Stunning, tender, and brilliant. Readers will laugh and cry—but most of all love.

THE LONGEST LETSGOBOY

A dog savors one last outing with his little girl, remembering puppyhood and simple pleasures before passing, while their love lives on, enriching and inspiring new adventures as they unfold.

Floppy-eared and graying, an old dog rises to still find wonder in the world—from the fireball sun and puffer clouds to the swirly wind and a good old stretch—but it’s his forever friend, Little, who makes him “wigglewag” with joy. As the brown-skinned child with her black mop of hair calls out “Letsgoboy!” memories of leaping and chasing squirrels surface. The dog gazes upon this remarkable world and “wuffwuffs” his farewells, and Little gives him her tightest “lovesqueeze.” Under a luminous sky, he closes his eyes, and twilight blue bursts into a dazzling kaleidoscope, and he can “runjump” again. He sees the family mourn and the seasons change, until one spring Little is on a “letsgoboy” with a new puppy. Happy to feel her joy, he joins her in spirit, knowing they are each other’s friends forever. Mixed-media illustrations masterfully play with scale, composition, and perspective; and Chien’s use of simple, exploratory shapes and patterns creates enchanting characters and landscapes full of energy, peace, and transformation. Told from the dog’s perspective, the playful and poignant text offers an arc beautifully visualized by Chien, whose palette choices flex with the narrative. (This book was reviewed digitally.)

Stunning, tender, and brilliant. Readers will laugh and cry—but most of all love. (Picture book. 3-adult)

Pub Date: Oct. 26, 2021

ISBN: 978-1-4521-7716-8

Page Count: 48

Publisher: Chronicle Books

Review Posted Online: Sept. 15, 2021

Kirkus Reviews Issue: Oct. 1, 2021

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Wonderful, indeed

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THE WONDERFUL THINGS YOU WILL BE

A GROWING-UP POEM

A love song to baby with delightful illustrations to boot.

Sweet but not saccharine and singsong but not forced, Martin’s text is one that will invite rereadings as it affirms parental wishes for children while admirably keeping child readers at its heart. The lines that read “This is the first time / There’s ever been you, / So I wonder what wonderful things / You will do” capture the essence of the picture book and are accompanied by a diverse group of babies and toddlers clad in downright adorable outfits. Other spreads include older kids, too, and pictures expand on the open text to visually interpret the myriad possibilities and hopes for the depicted children. For example, a spread reading “Will you learn how to fly / To find the best view?” shows a bespectacled, school-aged girl on a swing soaring through an empty white background. This is just one spread in which Martin’s fearless embrace of the white of the page serves her well. Throughout the book, she maintains a keen balance of layout choices, and surprising details—zebras on the wallpaper behind a father cradling his child, a rock-’n’-roll band of mice paralleling the children’s own band called “The Missing Teeth”—add visual interest and gentle humor. An ideal title for the baby-shower gift bag and for any nursery bookshelf or lap-sit storytime.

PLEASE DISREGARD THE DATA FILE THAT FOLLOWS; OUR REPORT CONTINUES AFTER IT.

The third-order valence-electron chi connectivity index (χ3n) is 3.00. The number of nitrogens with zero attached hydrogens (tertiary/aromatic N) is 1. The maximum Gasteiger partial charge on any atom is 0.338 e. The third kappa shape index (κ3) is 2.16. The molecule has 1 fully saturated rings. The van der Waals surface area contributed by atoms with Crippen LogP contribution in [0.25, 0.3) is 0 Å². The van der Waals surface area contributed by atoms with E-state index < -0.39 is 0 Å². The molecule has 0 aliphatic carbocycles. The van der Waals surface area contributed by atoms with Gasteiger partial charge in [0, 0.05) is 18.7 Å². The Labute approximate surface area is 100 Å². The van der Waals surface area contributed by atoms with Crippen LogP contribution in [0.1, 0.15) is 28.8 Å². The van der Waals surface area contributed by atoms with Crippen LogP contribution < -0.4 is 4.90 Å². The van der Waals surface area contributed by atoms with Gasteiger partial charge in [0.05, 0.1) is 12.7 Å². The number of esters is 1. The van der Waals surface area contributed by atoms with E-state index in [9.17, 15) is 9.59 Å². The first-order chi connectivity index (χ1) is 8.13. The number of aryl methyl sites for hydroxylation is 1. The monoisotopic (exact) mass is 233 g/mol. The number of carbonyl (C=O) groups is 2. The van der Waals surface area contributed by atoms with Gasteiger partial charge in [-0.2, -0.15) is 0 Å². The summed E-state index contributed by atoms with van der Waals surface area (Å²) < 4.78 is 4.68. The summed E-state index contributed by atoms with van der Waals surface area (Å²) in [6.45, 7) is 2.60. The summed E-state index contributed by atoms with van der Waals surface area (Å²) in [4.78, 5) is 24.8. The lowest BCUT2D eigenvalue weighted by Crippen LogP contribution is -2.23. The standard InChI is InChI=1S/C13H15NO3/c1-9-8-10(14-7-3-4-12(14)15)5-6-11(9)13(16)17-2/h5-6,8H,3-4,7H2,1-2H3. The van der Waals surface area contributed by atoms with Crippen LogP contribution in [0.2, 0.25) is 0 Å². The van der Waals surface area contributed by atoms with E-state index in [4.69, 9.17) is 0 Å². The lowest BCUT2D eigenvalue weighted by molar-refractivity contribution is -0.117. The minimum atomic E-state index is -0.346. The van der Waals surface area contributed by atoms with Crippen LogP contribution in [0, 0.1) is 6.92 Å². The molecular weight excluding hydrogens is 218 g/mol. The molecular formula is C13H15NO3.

Wonderful, indeed . (Picture book. 1-4)

Pub Date: Aug. 25, 2015

ISBN: 978-0-385-37671-6

Page Count: 32

Publisher: Random House

Review Posted Online: June 6, 2015

Kirkus Reviews Issue: June 15, 2015

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A sweet reminder that love is best measured in actions.

TINY T. REX AND THE PERFECT VALENTINE

Even when well-intended plans go awry, sometimes “I love you” is plastered all over one’s face.

Tiny T. Rex wants to make the perfect valentine for friend Pointy, a stegosaurus. It’s a noble ideal, but perfection is more elusive than the little theropod realized. That’s the premise of this charming board book that succinctly celebrates love, friendship, aspiration, perseverance, limitations, and the notion that it’s the thought that counts—especially when it’s clearly reflected in effort. Like its protagonist, this book is small, but it’s rich in value and works on every level. The artwork has an elegant simplicity that beautifully balances color, personality, and clever detail. A panel of Tiny designing the card in chalk on a blackboard, for example, reveals the scale of the little dino’s intentions: a giant heart, ribbons, smaller hearts dangling from springs, heart-shaped balloons, and fireworks, all much larger than Tiny. The project is clearly a labor of love: Tiny sweats, tugging a bucket of paint—“Pointy’s favorite color!”—but the bucket spills on the artist, not the valentine. Trying to make the card “extra fancy,” Tiny is covered in glitter. Tiny rips, snips, and rerips, trying to make the perfect heart; misspells Pointy; and glues springs and hearts all over everything. When Tiny apologizes for having no valentine for Pointy, Pointy recognizes immediately that the perfect valentine is a friend like Tiny.

A sweet reminder that love is best measured in actions. (Board book. 1-5)

Pub Date: Dec. 29, 2020

ISBN: 978-1-4521-8489-0

Page Count: 18

Publisher: Chronicle Books

Review Posted Online: Jan. 27, 2021

Kirkus Reviews Issue: Feb. 15, 2021

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